Scholar-to-Scholar Talk: Lorraine Daston, “Science Goes Global” | National Humanities Center

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Scholar-to-Scholar Talk: Lorraine Daston, “Science Goes Global”

October 13, 2021

When we refer to “the international scientific community,” what do we mean? In this Scholar-to-Scholar talk, Lorraine Daston (NHC Fellow, 2021–22) discusses how scientists began developing international collaborations and organizations in the latter half of the nineteenth century—the era of globe-spanning empire, telegraph networks, steamship lines, and world expositions. These early efforts to forge an international scientific community were tense with personal and national rivalries. But somehow international scientific governance endured—and created binding agreements that survived wars, revolutions, decolonization, and radical shifts in research agendas over more than a century.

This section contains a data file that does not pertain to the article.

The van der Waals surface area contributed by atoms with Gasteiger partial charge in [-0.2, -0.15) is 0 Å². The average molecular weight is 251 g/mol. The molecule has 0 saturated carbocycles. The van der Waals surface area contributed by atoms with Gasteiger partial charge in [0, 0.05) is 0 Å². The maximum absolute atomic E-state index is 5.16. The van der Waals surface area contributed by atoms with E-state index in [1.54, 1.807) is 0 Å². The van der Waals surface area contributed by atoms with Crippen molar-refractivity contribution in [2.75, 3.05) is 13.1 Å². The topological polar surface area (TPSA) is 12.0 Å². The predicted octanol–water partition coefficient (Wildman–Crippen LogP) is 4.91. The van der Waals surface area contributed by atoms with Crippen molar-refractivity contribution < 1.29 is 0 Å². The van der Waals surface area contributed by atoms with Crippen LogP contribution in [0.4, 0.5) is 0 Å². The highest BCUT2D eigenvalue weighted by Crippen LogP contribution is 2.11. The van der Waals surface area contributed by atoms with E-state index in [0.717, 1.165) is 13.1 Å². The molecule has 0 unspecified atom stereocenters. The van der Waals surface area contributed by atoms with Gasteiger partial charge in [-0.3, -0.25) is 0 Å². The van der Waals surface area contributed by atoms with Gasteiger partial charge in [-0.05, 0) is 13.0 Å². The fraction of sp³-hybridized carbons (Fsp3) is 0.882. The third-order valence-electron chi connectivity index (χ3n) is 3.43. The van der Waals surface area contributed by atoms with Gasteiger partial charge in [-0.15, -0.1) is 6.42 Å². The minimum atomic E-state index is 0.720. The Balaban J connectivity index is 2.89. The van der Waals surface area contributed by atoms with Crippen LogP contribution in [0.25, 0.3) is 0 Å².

Daston, Lorraine Lorraine Daston is director emerita of the Max Planck Institute for the History of Science in Berlin, visiting professor and member of the Committee on Social Thought at the University of Chicago, and permanent fellow of the Wissenschaftskolleg zu Berlin. Her work spans a broad range of topics in the early modern and modern history of science, including probability and statistics, wonders and the order of nature, scientific images, objectivity and other epistemic virtues, quantification, observation, algorithms, and the moral authority of nature. She has been awarded the Sarton Medal of the History of Science Society (2012), the Dan David Prize in the History of Science (2018), and the Heineken Prize for History of the Royal Netherlands Academy (2020) for her scholarly work. Her publications include Classical Probability in the Enlightenment (1988) (coauthored with Peter Galison), Objectivity (2007) (coauthored with Paul Erikson et al.), How Reason Almost Lost Its Mind: The Strange Career of Cold War Rationality (2013), Against Nature (2019), and Rules: A Short History of What We Live By (in press). She is a fellow of the American Academy of Arts and Sciences, a member of the American Philosophical Society and the Berlin-Brandenburg Academy of Sciences, and a corresponding member of the British Academy. As a Fellow this year at the National Humanities Center, Lorraine is working on a project considering the emergence and persistence of the global “scientific community.”